HM Bark Endeavour Replica
Operated by the Australian National Maritime Museum
Newport made the news earlier this week with the announcement that researchers from the Rhode Island Marine Archeology Project are getting very close to discovering the wreck site of HMS Endeavour in Newport Harbor. Endeavour gained fame as the ship that Lieutenant James Cook commanded on a three year voyage of scientific discovery in the Pacific Ocean. Among other stops, Cook visited Hawaii, New Zealand, and the east coast of Australia from 1768 to 1771. Although he did not find the fabled continent of Terra Australis that was part of the reason for his voyage, he did record the locations of several Pacific islands on European maps for the first time.
The Royal Navy sold off Endeavour in 1775, but shortly after the outbreak of war in the American colonies, the Admiralty found itself in need of more ships to carry supplies across the Atlantic. Endeavour’s owner renamed her Lord Sandwich and sold her back to the navy, which promptly changed the name to Lord Sandwich 2 since another ship already carried the original designation. She set out in a fleet of 100 vessels from Portsmouth, England in May 1776 carrying two companies of Hessian soldiers bound for New York. Shortly after New York fell to the British, they occupied Newport which became the home of Lord Sandwich 2 for the next two years. Her end came in 1778 when she was scuttled along with twelve other ships in an attempt to stop the French navy from entering Newport Harbor.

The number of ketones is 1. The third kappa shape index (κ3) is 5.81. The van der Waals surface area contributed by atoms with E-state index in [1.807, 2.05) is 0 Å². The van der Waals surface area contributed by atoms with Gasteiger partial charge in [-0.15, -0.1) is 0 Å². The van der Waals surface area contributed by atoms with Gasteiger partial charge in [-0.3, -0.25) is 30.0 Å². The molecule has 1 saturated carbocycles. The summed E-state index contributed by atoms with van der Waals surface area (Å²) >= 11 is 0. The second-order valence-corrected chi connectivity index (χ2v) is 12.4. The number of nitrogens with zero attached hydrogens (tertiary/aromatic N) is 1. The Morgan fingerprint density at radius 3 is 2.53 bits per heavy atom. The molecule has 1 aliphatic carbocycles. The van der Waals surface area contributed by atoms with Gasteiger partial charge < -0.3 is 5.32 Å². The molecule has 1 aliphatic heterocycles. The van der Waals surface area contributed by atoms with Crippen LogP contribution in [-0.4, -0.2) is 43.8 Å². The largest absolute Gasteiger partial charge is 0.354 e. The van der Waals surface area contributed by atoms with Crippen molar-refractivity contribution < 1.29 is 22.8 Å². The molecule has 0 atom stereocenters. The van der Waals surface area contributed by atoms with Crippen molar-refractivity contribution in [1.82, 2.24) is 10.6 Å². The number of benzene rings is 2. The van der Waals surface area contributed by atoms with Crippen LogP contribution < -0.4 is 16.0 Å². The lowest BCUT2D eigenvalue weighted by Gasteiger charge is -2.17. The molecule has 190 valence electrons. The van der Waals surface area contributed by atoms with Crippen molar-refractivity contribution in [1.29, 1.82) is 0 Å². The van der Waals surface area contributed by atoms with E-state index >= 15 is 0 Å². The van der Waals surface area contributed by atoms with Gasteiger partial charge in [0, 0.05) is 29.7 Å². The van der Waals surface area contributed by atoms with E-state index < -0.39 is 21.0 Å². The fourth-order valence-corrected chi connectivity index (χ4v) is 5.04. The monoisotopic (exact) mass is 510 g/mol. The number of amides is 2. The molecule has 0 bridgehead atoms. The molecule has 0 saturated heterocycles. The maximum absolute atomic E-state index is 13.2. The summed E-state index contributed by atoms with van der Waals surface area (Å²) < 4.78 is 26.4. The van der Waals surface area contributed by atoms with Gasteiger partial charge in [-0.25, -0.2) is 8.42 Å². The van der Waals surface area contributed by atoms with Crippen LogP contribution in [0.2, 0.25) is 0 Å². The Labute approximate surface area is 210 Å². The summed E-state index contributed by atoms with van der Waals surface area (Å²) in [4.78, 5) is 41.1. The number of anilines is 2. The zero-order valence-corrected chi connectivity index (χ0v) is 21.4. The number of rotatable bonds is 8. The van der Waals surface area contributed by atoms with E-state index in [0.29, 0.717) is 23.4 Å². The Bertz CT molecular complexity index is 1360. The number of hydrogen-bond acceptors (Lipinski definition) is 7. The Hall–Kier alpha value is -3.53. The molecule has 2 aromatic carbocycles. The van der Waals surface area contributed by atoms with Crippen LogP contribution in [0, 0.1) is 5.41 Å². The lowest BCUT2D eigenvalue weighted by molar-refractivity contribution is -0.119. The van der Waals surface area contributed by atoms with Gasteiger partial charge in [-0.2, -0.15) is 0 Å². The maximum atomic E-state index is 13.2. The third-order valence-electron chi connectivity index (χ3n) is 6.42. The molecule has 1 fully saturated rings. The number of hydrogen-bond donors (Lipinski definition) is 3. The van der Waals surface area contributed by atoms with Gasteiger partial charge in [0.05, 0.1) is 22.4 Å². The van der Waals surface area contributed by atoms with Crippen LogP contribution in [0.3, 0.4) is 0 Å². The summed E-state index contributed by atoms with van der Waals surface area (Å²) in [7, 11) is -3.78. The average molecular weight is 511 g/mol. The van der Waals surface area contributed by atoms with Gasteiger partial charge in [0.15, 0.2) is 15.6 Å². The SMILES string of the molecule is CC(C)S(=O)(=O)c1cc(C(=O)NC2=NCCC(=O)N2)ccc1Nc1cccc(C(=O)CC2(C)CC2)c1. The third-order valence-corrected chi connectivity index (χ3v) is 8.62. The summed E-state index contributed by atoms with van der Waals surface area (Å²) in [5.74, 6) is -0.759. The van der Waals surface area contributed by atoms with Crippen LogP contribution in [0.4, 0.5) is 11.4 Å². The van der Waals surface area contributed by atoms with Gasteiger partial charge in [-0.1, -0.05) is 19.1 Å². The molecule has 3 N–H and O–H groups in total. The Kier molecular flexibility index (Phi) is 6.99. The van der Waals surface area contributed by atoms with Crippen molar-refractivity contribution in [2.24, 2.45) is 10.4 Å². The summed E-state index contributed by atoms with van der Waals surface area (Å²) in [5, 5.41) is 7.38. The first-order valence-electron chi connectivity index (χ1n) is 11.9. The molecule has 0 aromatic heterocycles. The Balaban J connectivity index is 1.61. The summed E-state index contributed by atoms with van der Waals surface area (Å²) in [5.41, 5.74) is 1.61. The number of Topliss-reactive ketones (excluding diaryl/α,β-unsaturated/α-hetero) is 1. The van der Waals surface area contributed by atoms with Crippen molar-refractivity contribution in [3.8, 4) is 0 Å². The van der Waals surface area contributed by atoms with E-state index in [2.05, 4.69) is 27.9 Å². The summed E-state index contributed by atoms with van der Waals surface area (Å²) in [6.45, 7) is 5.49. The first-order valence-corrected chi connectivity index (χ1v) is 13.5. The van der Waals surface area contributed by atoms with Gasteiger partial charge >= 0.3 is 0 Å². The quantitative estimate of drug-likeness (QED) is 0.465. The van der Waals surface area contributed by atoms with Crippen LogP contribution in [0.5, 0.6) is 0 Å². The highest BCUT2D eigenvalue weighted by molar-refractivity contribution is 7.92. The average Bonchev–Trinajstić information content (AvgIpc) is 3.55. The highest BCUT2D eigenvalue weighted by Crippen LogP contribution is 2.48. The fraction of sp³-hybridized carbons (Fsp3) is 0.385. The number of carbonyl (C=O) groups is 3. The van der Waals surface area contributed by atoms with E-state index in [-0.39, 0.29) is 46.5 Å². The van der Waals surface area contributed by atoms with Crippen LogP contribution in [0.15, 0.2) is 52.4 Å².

Wood fragments from HMS Endeavour
The search for the wreck of Endeavour has produced a fair amount of confusion for historians over the years. We have in our collection a few small pieces of wood from La Liberté, a French whaling ship that ran aground in Newport Harbor in 1793. When these pieces came to the Museum in 1954, it was thought that La Liberté was the renamed ship that had originally been Endeavour. Parts of La Liberté found their way to museums all over the world and even flew on the Space Shuttle! Years later, new evidence suggested that La Liberté was actually another of Cook’s ships, HMS Resolution. Cook made his second and third voyages to the Pacific in Resolution and was so impressed with her performance that he declared her “the ship of my choice.” So, while we may not have any artifacts from Endeavour as we originally thought, these scraps of wood form an 18th century wreck in Newport represent another possible connection with Captain James Cook.
Curator, Naval War College Museum